Topic photography. Unfortunately, many lens reviews mainly discuss quantitative aspects that are of negligible relevance in practice.
Regarding the optical performance of a lens, especially image sharpness, there are plenty of metrics that can be measured. Not surprisingly, these metrics can be measured uber precisely — given expensive lab equipment. Obviously, lenses differ in these metrics. The issue is that many of these photography review sites out there forget putting these differences into context. They forget to explain that often these differences are insignificant when doing photography under real-world conditions. At the same time they treat those differences among lenses that actually make a difference in practice as a side note (such as focus speed, bokeh, material and weight). Why is that? I guess people are easily blinded by their cool and uber precise lab equipment as well as by their ‘research results’ — so that they forget what actually matters.
The concept of bottlenecks is a concept every engineer understands and should cherish. Actually everybody understands, I guess. However, many people do not apply it on a day-to-day basis (including those wannabe scientists writing lens reviews). When applying the concept of bottlenecks, one identifies the weakest component/entity in a system regarding a certain output criterion. That thing, the weakest component, the bottleneck, determines the output quality.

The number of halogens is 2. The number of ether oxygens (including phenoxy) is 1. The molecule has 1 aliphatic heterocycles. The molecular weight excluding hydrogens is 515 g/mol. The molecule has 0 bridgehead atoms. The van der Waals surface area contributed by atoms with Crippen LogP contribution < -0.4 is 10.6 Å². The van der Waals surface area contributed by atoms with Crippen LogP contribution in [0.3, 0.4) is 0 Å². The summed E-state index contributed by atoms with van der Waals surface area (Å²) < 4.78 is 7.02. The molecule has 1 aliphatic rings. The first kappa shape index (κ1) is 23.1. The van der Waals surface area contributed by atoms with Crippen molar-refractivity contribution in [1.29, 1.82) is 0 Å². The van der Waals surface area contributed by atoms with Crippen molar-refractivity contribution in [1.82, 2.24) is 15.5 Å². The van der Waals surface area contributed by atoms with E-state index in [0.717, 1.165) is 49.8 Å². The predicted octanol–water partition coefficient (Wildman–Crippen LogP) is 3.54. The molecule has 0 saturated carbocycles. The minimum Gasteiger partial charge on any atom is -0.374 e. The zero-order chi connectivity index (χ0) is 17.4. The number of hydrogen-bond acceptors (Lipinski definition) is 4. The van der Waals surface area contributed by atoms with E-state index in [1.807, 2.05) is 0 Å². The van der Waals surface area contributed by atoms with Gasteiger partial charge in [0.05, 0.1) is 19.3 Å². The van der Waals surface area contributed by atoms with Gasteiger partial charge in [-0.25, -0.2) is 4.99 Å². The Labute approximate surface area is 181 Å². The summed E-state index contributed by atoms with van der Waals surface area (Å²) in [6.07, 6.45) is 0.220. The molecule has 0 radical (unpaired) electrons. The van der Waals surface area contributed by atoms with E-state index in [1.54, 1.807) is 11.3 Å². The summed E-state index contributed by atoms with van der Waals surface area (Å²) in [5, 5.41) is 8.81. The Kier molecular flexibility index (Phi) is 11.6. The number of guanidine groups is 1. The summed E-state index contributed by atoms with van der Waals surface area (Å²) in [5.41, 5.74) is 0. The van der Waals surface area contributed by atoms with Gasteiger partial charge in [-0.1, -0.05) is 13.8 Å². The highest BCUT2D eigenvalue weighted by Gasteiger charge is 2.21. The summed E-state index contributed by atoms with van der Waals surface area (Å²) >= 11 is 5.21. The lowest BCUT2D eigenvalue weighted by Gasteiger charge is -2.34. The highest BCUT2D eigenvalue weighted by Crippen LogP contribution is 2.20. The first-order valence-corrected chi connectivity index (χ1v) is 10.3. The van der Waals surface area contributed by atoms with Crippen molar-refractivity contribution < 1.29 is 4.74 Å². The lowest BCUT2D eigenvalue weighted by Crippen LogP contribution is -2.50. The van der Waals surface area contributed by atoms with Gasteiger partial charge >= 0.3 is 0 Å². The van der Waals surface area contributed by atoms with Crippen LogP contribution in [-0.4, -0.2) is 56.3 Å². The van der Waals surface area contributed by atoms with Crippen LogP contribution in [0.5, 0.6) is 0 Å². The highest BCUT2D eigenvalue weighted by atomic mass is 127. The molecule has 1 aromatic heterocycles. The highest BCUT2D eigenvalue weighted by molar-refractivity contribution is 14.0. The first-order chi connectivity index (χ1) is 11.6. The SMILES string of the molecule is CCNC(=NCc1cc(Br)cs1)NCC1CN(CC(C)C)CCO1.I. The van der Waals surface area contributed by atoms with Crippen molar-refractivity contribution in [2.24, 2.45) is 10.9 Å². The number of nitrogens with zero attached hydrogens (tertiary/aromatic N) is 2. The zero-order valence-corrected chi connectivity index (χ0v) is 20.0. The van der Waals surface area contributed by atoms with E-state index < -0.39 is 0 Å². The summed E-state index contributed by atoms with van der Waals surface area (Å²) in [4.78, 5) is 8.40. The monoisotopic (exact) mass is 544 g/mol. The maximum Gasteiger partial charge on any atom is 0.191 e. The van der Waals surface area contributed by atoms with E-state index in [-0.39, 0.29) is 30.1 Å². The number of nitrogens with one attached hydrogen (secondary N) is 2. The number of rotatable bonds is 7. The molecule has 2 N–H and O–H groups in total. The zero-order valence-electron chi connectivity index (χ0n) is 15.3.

- Insight 1: improving everything else except for this bottleneck does not change the output quality. As a direct consequence, any effort in improving other components is wasted.
- Insight 2: it is possible to improve the bottleneck component that much so that now a different component becomes the new bottleneck. This would be a serious improvement.
Now, regarding image sharpness, there are three major components in the optical system that could potentially be bottlenecks, depending on the scenario:
- Subject movement vs. exposure time
- Subject location and dimension vs. focal plane location and orientation
- Optical performance of the lens (or: “how sharp is the image under ideal conditions, i.e. subject is ideally aligned with the focal plane and the subject does not move”)